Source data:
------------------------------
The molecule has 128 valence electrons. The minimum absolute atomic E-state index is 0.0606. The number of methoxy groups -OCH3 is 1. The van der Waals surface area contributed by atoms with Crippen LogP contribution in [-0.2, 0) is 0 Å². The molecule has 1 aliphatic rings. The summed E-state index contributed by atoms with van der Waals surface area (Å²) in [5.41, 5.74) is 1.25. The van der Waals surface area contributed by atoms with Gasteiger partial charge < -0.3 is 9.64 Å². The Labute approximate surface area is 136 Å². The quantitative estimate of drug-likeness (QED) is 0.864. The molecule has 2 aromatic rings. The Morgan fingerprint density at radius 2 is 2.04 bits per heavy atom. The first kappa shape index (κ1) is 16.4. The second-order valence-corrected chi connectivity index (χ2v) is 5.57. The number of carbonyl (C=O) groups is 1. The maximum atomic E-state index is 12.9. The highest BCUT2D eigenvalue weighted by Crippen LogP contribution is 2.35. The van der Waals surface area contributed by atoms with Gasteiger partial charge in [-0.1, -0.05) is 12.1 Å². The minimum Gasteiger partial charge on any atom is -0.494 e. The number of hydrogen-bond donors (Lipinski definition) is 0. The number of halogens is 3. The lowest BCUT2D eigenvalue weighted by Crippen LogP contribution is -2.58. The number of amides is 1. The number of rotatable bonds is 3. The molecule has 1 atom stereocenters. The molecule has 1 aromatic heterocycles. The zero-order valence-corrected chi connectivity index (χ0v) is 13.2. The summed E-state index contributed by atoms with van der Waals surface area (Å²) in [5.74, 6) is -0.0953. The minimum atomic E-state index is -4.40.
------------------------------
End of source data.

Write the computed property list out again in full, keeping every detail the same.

The molecule has 128 valence electrons. The minimum absolute atomic E-state index is 0.0606. The number of methoxy groups -OCH3 is 1. The van der Waals surface area contributed by atoms with Crippen LogP contribution in [-0.2, 0) is 0 Å². The molecule has 1 aliphatic rings. The summed E-state index contributed by atoms with van der Waals surface area (Å²) in [5.41, 5.74) is 1.25. The van der Waals surface area contributed by atoms with Gasteiger partial charge < -0.3 is 9.64 Å². The Labute approximate surface area is 136 Å². The quantitative estimate of drug-likeness (QED) is 0.864. The molecule has 2 aromatic rings. The Morgan fingerprint density at radius 2 is 2.04 bits per heavy atom. The first kappa shape index (κ1) is 16.4. The second-order valence-corrected chi connectivity index (χ2v) is 5.57. The number of carbonyl (C=O) groups is 1. The maximum atomic E-state index is 12.9. The highest BCUT2D eigenvalue weighted by Crippen LogP contribution is 2.35. The van der Waals surface area contributed by atoms with Gasteiger partial charge in [-0.1, -0.05) is 12.1 Å². The minimum Gasteiger partial charge on any atom is -0.494 e. The number of hydrogen-bond donors (Lipinski definition) is 0. The number of halogens is 3. The lowest BCUT2D eigenvalue weighted by Crippen LogP contribution is -2.58. The number of amides is 1. The number of rotatable bonds is 3. The molecule has 1 atom stereocenters. The molecule has 1 aromatic heterocycles. The zero-order valence-corrected chi connectivity index (χ0v) is 13.2. The summed E-state index contributed by atoms with van der Waals surface area (Å²) in [5.74, 6) is -0.0953. The minimum atomic E-state index is -4.40.